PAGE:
The Westport Country Playhouse today.

 

John Fogerty Sellout Nears

Tickets are going fast for this Thursday’s John Fogerty concert at Levitt Pavilion. The Rock & Roll Hall of Fame member — who made Rolling Stone’s Top 100 lists of both the greatest guitarists and greatest singers of all time — headlines this year’s gala fundraiser.

Fogerty wrote and sang some of Creedence Clearwater Revival’s most classic songs, including “Proud Mary,” “Bad Moon Rising” and “Fortunate Son.” As a solo artist, he’s known for songs like “Centerfield” and “Rock and Roll Girls.”

For gala tickets ($275, including a pre-concert cocktail party, premium seating and an after-party); preferred seating tickets ($125) and patron tickets ($95), click here or call 866-811-4111.

When Comics Were King

Over the years, Westport has been known nationally for a few things.

During the Civil War, our onions helped Northern troops stave off illness. In the ’70s and ’80s we were awash in marketing companies.

And for a longer period of time — the 1950s through ’90s — we were part of “the comic strip capital of the world.”

Vanity Fair’s September issue explores that funny period in our history. Writer Cullen Murphy — whose father was one of those illustrious illustrators — looks at all of Fairfield County as the world capital. It was

where most of the country’s comic-strip artists, gag cartoonists, and magazine illustrators chose to make their home. The group must have numbered 100 or more, and it constituted an all-embracing subculture …. In the conventional telling, the milieu of Wilton and Westport, Greenwich and Darien, was the natural habitat of The Man in the Gray Flannel Suit — and I was certainly aware of the commuters who took the train into Manhattan every morning from my own hometown of Cos Cob. But, for me, those salarymen with their briefcases seemed like outlandish outliers.

Murphy cites Westport’s “large cluster” of cartoonists Bud Sagendorf (“Popeye”), Leonard Starr (“On Stage,” “Little Orphan Annie”), Dick Wingert (“Hubert”), Stan Drake (“The Heart of Juliet Jones,” “Blondie”), Jack Tippit (“Amy”), John Prentice (“Rip Kirby”) and Mel Casson (“Mixed Singles/Boomer”).

Bernie Fuchs’ famous studio. It was demolished earlier this year.

Murphy’s father compared Bernie Fuchs to Degas. The writer adds: “Fuchs’s career was all the more remarkable because he had lost 3 fingers on his drawing hand in an accident when he was a teenager.”

Murphy does not mention Curt Swan (“Superman”). I’m sure he’s missed others.

From the 2002 book “Curt Swan: a Life in Comics”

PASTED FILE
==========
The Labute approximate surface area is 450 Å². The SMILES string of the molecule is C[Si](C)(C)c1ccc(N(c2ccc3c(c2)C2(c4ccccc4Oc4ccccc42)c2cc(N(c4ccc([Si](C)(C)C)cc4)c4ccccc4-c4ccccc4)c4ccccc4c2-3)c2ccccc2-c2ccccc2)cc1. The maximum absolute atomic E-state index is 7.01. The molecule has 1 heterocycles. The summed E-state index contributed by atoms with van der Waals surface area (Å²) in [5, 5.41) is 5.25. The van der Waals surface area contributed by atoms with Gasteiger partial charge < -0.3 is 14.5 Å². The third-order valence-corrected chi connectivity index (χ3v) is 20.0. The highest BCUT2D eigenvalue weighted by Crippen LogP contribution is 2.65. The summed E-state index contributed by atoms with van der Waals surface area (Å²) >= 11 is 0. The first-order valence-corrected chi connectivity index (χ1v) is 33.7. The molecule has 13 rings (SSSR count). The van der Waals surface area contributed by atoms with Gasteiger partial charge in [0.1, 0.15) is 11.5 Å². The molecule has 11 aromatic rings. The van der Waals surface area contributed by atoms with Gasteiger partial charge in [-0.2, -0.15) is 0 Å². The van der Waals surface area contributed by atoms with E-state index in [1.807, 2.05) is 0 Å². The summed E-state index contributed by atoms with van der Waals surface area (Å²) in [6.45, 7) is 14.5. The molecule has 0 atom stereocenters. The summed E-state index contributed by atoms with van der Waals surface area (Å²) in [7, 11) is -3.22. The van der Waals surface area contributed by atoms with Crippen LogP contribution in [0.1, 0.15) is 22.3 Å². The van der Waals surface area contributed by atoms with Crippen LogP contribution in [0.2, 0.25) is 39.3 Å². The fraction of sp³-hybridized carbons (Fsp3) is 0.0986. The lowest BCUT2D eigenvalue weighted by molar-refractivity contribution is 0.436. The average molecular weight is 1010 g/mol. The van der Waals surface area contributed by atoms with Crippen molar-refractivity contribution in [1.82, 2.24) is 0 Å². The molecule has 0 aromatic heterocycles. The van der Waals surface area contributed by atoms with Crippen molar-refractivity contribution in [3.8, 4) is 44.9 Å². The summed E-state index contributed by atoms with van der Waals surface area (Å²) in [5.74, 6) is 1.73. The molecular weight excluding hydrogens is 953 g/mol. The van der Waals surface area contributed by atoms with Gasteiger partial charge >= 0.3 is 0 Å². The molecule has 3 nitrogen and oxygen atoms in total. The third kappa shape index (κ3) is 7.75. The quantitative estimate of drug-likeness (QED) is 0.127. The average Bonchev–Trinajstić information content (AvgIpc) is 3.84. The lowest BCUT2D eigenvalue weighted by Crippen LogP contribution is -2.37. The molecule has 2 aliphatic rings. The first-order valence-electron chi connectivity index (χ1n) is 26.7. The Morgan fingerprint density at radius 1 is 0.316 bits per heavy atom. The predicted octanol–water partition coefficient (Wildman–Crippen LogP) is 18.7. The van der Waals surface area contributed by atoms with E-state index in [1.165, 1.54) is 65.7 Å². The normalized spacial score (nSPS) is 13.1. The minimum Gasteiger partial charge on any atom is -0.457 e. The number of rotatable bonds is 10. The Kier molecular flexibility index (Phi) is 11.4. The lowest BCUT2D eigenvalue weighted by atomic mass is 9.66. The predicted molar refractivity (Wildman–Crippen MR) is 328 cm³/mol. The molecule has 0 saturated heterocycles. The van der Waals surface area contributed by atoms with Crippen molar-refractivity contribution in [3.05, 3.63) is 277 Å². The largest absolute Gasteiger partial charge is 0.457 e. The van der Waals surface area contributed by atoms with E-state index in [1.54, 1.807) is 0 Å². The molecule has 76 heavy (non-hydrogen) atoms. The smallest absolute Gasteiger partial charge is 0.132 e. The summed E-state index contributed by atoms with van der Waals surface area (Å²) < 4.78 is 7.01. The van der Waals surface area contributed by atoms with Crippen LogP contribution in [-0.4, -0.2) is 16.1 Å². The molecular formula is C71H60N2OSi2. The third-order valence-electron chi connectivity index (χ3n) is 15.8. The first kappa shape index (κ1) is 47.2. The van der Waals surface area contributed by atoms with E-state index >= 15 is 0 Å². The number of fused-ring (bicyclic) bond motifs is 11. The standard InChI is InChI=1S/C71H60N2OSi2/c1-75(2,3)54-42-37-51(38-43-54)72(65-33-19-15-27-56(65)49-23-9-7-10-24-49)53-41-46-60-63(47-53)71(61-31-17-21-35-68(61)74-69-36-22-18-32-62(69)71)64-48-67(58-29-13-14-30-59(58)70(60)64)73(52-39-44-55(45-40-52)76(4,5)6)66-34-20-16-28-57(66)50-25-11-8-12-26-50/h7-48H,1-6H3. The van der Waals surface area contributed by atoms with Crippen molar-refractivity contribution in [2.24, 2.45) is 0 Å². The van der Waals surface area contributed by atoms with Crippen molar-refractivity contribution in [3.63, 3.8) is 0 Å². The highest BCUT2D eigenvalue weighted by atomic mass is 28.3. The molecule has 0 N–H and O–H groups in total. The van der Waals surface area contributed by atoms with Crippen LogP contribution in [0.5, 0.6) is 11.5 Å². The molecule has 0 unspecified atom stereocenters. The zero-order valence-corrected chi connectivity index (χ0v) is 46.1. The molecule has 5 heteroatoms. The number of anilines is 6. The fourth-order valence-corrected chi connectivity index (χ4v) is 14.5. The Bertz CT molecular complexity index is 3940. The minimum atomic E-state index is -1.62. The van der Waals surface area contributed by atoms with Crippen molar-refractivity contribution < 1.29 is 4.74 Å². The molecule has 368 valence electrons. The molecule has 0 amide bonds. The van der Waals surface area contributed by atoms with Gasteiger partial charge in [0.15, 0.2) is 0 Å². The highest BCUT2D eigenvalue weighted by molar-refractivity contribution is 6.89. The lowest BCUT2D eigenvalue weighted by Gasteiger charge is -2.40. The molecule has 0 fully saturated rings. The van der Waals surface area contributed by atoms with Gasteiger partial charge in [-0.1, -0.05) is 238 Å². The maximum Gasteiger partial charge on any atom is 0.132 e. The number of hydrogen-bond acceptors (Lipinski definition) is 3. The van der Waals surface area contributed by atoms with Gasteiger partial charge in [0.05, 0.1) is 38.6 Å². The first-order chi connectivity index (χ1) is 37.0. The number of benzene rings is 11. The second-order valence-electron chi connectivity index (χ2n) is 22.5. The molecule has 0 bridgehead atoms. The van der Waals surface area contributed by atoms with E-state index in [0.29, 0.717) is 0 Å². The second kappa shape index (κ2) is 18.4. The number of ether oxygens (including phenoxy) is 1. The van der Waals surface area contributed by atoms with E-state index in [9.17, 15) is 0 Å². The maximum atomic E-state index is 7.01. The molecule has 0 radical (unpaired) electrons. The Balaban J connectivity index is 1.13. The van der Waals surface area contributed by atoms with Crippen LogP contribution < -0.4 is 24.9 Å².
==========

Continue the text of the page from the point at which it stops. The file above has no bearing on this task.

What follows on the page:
Murphy offers a few reasons why this area attracted so many illustrators: lack of a state income tax; affordable homes, and of course the presence of other artists.

It was solitary work — which is why so many Fairfield County illustrators got together in groups, here and on Wednesdays when they brought their art to their editors in the city. They talked about their work. They also ate and drank.

Murphy notes:

One defining reality about the cartoonists was that although their characters —Beetle Bailey, Snoopy, Prince Valiant, Blondie — were known worldwide, they themselves passed through life more or less anonymously. Unlike actors or sports figures or reality-TV stars, they were never stopped on the street. They didn’t have a “gal” to protect them or “people” to speak for them.

Semi-domesticated, they depended heavily on their families, especially wives, who in many ways held the entire enterprise together, from basic finances to rudimentary social cues…. Life was interrupted mainly by mundane chores. More than a few collectors have bought original comic strips and found notations like “prescription ready” or “diapers, bologna, Chesterfields” in the margins.

Bud Sagendorf, and his most well-known character.

Of course, nothing lasts forever. Murphy writes:

The concentration of cartoon talent in Fairfield County was a product of special circumstances, and those circumstances have disappeared. Newspaper comic strips are not the force they were, and few magazines still publish gag cartoons.

The New York City newspaper strike of 1962–63 led to the demise of the Hearst flagship, the New York Journal-American, whose funny pages were the best in the country. Making it there was like opening at the Roxy. Now it was gone.

New York remains the center of the publishing industry, but the railroad is no longer a lifeline: the Internet has meant that artists can send their work from anywhere. Connecticut has a state income tax now, though that’s not what has made Fairfield County unaffordable — Wall Street is responsible for that.

Westport, of course, is now a financial capital — both as headquarters to the world’s largest hedge fund, and home to many financial executives.

I wonder what kind of cartoon Bud Sagendorf, Stan Drake, Mel Casson or any of the others would draw about that.

(Click here to read the entire Vanity Fair story. Hat tips: Doug Bonnell and Paul Delano)

From comics to capitalism: Westport is now home to Bridgewater, the world’s largest hedge fund.